It is all about the details.
Anyone who has ever walked a permit or a change of title or a license through any of the city’s many departments, knows you must fill out all the forms, precisely provide all the information as specified, and do it on time.
This is not the time when you color outside the lines.
Two years ago, when the city was told by the feds that it had screwed up its implementation and operation of the grants given to the ORI Anuenue Hale Inc., it would have been reasonable to assume that the city bureaucrats would listen to the federal bureaucrats and start complying.
The feds also wanted nearly $8 million back.
Honolulu Star-Advertiser reporter Susan Essoyan wrote in July 2011 that the city and ORI must "either repay more than $7.9 million in federal funds spend acquiring the land and building the facility, or immediately take corrective action to bring it into compliance."
The city and ORI, a nonprofit program designed to helped special needs adults and senior citizens at Helemano Plantation, was expanding and used the city to get federal Community Development Block Grant money for the new construction.
Now two years later, the feds are back at the door, telling the city and ORI to give the money back, saying neither the city nor ORI complied with the agreement to shape up.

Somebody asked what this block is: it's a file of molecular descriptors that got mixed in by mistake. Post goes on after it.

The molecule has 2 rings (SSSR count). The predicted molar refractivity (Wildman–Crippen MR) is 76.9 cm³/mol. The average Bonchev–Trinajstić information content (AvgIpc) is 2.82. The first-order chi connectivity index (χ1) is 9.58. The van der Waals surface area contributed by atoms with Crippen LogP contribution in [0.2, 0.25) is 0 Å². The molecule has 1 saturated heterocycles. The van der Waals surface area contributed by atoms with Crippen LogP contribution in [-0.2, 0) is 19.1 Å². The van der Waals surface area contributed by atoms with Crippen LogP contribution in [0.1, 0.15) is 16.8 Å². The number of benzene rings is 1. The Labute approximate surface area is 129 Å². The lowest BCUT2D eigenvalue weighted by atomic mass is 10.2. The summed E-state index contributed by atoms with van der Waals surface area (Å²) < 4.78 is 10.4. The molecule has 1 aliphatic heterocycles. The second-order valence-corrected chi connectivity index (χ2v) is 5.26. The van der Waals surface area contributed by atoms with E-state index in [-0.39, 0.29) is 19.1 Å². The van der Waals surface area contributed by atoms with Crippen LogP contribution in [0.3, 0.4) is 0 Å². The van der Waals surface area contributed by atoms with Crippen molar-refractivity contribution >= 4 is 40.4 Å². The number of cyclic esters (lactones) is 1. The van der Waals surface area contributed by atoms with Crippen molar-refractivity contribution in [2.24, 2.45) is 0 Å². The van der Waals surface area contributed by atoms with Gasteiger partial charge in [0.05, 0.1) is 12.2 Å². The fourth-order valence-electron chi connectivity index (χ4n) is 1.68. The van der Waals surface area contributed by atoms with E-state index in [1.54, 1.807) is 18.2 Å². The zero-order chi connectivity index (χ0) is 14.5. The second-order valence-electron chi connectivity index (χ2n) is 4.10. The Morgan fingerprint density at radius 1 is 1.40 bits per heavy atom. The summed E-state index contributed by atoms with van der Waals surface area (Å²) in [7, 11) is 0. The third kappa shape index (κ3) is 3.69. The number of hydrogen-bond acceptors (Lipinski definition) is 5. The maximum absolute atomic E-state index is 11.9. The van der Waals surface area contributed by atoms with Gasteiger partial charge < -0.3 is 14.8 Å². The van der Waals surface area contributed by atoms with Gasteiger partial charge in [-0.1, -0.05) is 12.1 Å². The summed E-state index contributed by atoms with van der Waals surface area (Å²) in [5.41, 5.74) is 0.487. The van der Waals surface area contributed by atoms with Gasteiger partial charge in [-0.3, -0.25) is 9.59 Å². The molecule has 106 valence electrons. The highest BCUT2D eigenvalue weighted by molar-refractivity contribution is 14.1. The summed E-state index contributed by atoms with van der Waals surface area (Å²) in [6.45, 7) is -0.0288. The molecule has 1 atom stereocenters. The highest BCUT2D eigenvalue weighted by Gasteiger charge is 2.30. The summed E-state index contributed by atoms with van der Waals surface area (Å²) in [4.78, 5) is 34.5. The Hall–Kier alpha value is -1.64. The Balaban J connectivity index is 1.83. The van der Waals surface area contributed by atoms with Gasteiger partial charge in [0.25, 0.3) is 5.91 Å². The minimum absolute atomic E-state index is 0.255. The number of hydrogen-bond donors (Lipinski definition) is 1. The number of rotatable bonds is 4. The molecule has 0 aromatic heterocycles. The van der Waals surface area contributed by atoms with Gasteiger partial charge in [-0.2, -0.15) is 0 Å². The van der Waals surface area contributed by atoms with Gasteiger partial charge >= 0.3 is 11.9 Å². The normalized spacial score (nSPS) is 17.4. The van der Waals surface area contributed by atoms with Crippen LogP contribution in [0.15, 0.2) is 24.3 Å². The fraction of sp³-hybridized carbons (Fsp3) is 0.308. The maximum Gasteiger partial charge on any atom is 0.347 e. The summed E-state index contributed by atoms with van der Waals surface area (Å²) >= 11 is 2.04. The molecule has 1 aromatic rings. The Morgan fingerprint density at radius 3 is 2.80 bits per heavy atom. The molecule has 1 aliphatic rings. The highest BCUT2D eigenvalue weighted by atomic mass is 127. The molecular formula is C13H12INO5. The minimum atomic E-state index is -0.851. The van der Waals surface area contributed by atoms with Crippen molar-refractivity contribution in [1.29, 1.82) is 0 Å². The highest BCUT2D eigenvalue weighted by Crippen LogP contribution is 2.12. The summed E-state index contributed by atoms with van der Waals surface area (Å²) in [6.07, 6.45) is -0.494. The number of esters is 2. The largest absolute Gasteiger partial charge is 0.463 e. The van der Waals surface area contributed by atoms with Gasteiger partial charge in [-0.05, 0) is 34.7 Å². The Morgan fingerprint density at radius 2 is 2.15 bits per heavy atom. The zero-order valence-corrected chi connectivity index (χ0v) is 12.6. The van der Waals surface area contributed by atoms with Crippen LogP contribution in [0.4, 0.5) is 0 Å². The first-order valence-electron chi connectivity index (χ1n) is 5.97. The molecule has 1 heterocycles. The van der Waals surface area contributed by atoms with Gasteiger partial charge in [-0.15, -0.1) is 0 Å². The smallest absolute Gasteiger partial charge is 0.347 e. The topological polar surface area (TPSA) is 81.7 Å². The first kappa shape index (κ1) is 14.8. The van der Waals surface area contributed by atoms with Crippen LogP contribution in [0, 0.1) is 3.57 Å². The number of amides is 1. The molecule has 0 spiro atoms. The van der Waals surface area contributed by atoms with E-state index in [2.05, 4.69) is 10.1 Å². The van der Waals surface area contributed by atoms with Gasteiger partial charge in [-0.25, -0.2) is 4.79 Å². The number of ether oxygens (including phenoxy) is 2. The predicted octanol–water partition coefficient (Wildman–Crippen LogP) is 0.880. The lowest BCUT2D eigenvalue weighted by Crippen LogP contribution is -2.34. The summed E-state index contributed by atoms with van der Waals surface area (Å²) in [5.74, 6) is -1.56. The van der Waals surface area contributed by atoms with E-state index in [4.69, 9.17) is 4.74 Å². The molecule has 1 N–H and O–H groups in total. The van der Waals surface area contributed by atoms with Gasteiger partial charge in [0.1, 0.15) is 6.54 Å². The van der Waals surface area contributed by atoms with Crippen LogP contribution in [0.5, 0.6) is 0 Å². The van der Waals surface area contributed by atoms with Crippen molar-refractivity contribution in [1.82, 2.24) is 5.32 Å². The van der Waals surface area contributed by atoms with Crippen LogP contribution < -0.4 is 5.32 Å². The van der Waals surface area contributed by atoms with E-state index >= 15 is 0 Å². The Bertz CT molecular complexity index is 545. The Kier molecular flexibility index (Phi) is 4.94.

What would you do if the feds were at your doorstep? You might think about getting a lawyer, or maybe a bank loan — but Honolulu Mayor Kirk Caldwell decided what the City & County of Honolulu needed was a private eye.
Caldwell told the news media last week that he wants an internal review of what happened.
So the city is hiring Goodenow Associates "to make sure it’s done in a more expeditious manner and to make sure we all get the information that we need," Caldwell said.
Back in 2011, ORI said it was and always had been in compliance with federal regulations and disputed that it had violated any regulations.
But Mark Chandler, the local director of the Housing and Urban Development’s office of Community Planning and Development, said in the 2011 report that the city "failed to monitor ORI’s project for compliance."
A year earlier, the city forgave $1.2 million in CDBG loans to ORI from 1989 and 1995 for construction at Helemano Plantation.
That year, Caldwell was acting mayor when one of the two loans was forgiven.
"I don’t think I signed any documents approving any forgiveness of a loan," said Caldwell in a news account written by Star-Advertiser reporter Gordon Pang last week.
The feds’ most recent demand for the city to pay up said "HUD found many questionable management decisions regarding oversight of ORI. It also noted that while the city was forgiving loans to ORI, ORI representatives were giving campaign donations to city officials (including former Mayor Mufi Hannemann, current City Council Chairman Ernie Martin and Caldwell).
"The financial relationship with ORI and city staff created a CDBG conflict of interest situation," last week’s report said.
It went on to give lots of directions to the city, including paying back the forgiven loans with interest, cleaning up its record system and listing all the money it funneled to ORI as a debt until it pays back the federal government.
Nowhere in the 15-page directive does it say the city should hire a private eye to find out what happened.